Electronic health records, medical imaging and telemedicine are making broadband connections an essential part of healthcare operations. Let’s take a look at what’s needed for today’s EHR environment.
There are two types of bandwidth services that you’ll want to consider. These are private lines and the public Internet. Both have their place.
Private lines are used by all sizes of businesses and organizations for internal communications. The fact that these lines are “private” means that they are not used for communication with the public at large or anyone not directly connected into the network.
Physician and hospital groups may well have large amounts of electronic data that they want to keep in-house under strict access control. Think of private lines as a way to extend your network.
Point to point private lines include such familiar options as T1, DS3, SONET OC3, OC12 and OC48, Ethernet over Copper and Ethernet over Fiber. Each of these options gives you a fixed amount of bandwidth that is dedicated to your use only and is inaccessible by anyone else. They differ in the technology to implement the service and the amount of bandwidth available.
For instance, T1 lines have been around forever, are available just about anywhere you can get a phone line installed, are highly reliable and are very reasonably priced. What’s not to love? The bandwidth is their limitation. While 1.5 Mbps was considered high speed in the days of dial-up modems, 1.5 Mbps is entry level broadband today. You probably won’t want to wait around for the time it takes to transfer large files with both text and images.
You’ll find a good discussion on healthcare provider bandwidth needs on the Health IT. gov site. The minimum bandwidth recommend for a single physician practice is 4 Mbps. That’s enough to support practice management functions including email and web browsing, plus simultaneous use of electronic health records (EHR) and high quality video consultations. It also is enough for non real-time image downloads and remote monitoring.
A small physician practice with 2 to 4 physicians will want to move up to 10 Mbps for the same functions. The extra bandwidth assumes more than one physician using the service at a time. The 10 Mbps level is also considered suitable for nursing homes and rural health clinics.
When you consider the needs of a clinic or large physician practice with 5 to 15 physicians, the bandwidth requirements increases to 25 Mbps. A hospital will need 100 Mbps and a large or academic medical center really needs 1000 Mbps.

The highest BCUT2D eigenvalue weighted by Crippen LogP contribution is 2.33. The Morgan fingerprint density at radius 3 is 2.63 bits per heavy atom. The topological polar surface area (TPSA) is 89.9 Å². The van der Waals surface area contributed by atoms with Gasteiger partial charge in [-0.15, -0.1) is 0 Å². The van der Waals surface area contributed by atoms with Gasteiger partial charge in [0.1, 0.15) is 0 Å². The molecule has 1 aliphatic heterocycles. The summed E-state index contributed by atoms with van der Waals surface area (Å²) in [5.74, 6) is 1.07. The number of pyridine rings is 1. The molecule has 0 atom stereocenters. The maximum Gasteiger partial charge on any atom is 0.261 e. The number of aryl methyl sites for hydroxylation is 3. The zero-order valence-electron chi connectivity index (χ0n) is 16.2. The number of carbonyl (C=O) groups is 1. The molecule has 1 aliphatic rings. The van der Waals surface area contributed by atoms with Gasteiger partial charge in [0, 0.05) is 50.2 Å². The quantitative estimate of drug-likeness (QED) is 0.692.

The FCC publication “Health Care Broadband in America” goes into more detail about what drives bandwidth requirements. An Xray is about 10 MB and needs 60 seconds to download at 1 Mbps or 5 seconds at 16 Mbps. An MRI at 45 MB needs 72 Mbps to download in the same 5 sends or 300 seconds or a full 5 minutes at 1 Mbps. A 64 slice CT scan at 3 GB needs 4800 Mbps for a 5 second download or 80 Mbps for a 5 minute download time.
As you can see, there is a tradeoff between the amount of bandwidth you have and how long it takes to transfer files of various sizes. I’d suggest taking these requirements as a minimum, as the report was published in 2010 and technology is only getting more sophisticated with larger file sizes.
In addition to the bandwidth of the line, there are other technical parameters to consider. These include whether the service is symmetrical (same upload and download speeds), dedicated to your use only or shared between your practice and other users, the latency or time delay in transmission, and the amount of jitter and packet loss. All of these are quality of service metrics.
Dedicated private lines are almost always symmetrical, with low values of latency, jitter and packet loss. You can bond T1 lines together to increase bandwidth from 3 Mbps up to about 12 Mbps. That’s important for rural practices where there may be few other options. In metro areas, DS3 offers 45 Mbps, OC3 is 155 Mbps, OC12 gives you 622 Mbps and OC48 is 2.4 Gbps. These are all delivered over SONET fiber optic carriers.
Alternative landline services include Ethernet over Copper with bandwidth from about 3 to 50 Mbps, depending on location. Ethernet over Fiber service starts at 10 Mbps and goes up to 10 Gbps, with service to 40 or 100 Mbps in select areas.
Dedicated lines are also popular for connecting to the Internet to get the highest performance available. You don’t have the same level of control of what’s actually traversing the Internet, but it does have offer nearly universal connectivity.
For Internet access, you also have the option of option of connecting via shared bandwidth services. Popular options are DSL, Cable, satellite and 3G/4G wireless. Generally, these are asymmetrical, with higher speeds on download than upload. Also, they are offered on an “as available” basis without any service level agreement regarding availability, bandwidth, latency, jitter and packet loss.
The tradeoff in performance between the dedicated and shared services is that the shared services are for using the Internet and they are considerably less expensive. Internet security doesn’t begin to measure up to dedicated private lines, but it can be made workable using encryption such as VPN and SSL at each end.
The best solution for many practices may be a combination of private lines and Internet service. The Internet is valuable for communication with patients at home and using mobile apps, and also to establish WiFi service for visitor use. Private lines are beneficial for high speed communication between medical facilities and physician offices.
Is your medical practice running out of bandwidth in today’s EHR environment? You may be able to afford much more than you think with multiple bandwidth options and providers available at your location.